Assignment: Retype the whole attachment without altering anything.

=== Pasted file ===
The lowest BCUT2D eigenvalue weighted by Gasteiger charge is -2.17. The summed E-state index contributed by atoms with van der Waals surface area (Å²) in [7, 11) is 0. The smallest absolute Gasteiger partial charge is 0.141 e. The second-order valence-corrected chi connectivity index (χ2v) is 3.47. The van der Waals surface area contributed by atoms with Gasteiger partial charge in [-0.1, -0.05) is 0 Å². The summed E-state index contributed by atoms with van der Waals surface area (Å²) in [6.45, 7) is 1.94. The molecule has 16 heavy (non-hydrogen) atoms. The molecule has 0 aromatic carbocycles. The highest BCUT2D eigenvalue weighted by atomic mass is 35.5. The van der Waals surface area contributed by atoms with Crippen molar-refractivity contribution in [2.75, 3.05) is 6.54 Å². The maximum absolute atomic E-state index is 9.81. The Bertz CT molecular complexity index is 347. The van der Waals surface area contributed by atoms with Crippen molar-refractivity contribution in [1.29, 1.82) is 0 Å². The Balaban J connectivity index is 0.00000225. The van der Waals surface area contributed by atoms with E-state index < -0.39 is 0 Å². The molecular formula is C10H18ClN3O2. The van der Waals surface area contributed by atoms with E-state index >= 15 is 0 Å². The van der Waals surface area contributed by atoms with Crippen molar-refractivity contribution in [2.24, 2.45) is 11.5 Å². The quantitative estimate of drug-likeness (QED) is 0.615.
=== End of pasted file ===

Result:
The lowest BCUT2D eigenvalue weighted by Gasteiger charge is -2.17. The summed E-state index contributed by atoms with van der Waals surface area (Å²) in [7, 11) is 0. The smallest absolute Gasteiger partial charge is 0.141 e. The second-order valence-corrected chi connectivity index (χ2v) is 3.47. The van der Waals surface area contributed by atoms with Gasteiger partial charge in [-0.1, -0.05) is 0 Å². The summed E-state index contributed by atoms with van der Waals surface area (Å²) in [6.45, 7) is 1.94. The molecule has 16 heavy (non-hydrogen) atoms. The molecule has 0 aromatic carbocycles. The highest BCUT2D eigenvalue weighted by atomic mass is 35.5. The van der Waals surface area contributed by atoms with Crippen molar-refractivity contribution in [2.75, 3.05) is 6.54 Å². The maximum absolute atomic E-state index is 9.81. The Bertz CT molecular complexity index is 347. The van der Waals surface area contributed by atoms with Crippen molar-refractivity contribution in [1.29, 1.82) is 0 Å². The Balaban J connectivity index is 0.00000225. The van der Waals surface area contributed by atoms with E-state index < -0.39 is 0 Å². The molecular formula is C10H18ClN3O2. The van der Waals surface area contributed by atoms with E-state index >= 15 is 0 Å². The van der Waals surface area contributed by atoms with Crippen molar-refractivity contribution in [2.24, 2.45) is 11.5 Å². The quantitative estimate of drug-likeness (QED) is 0.615.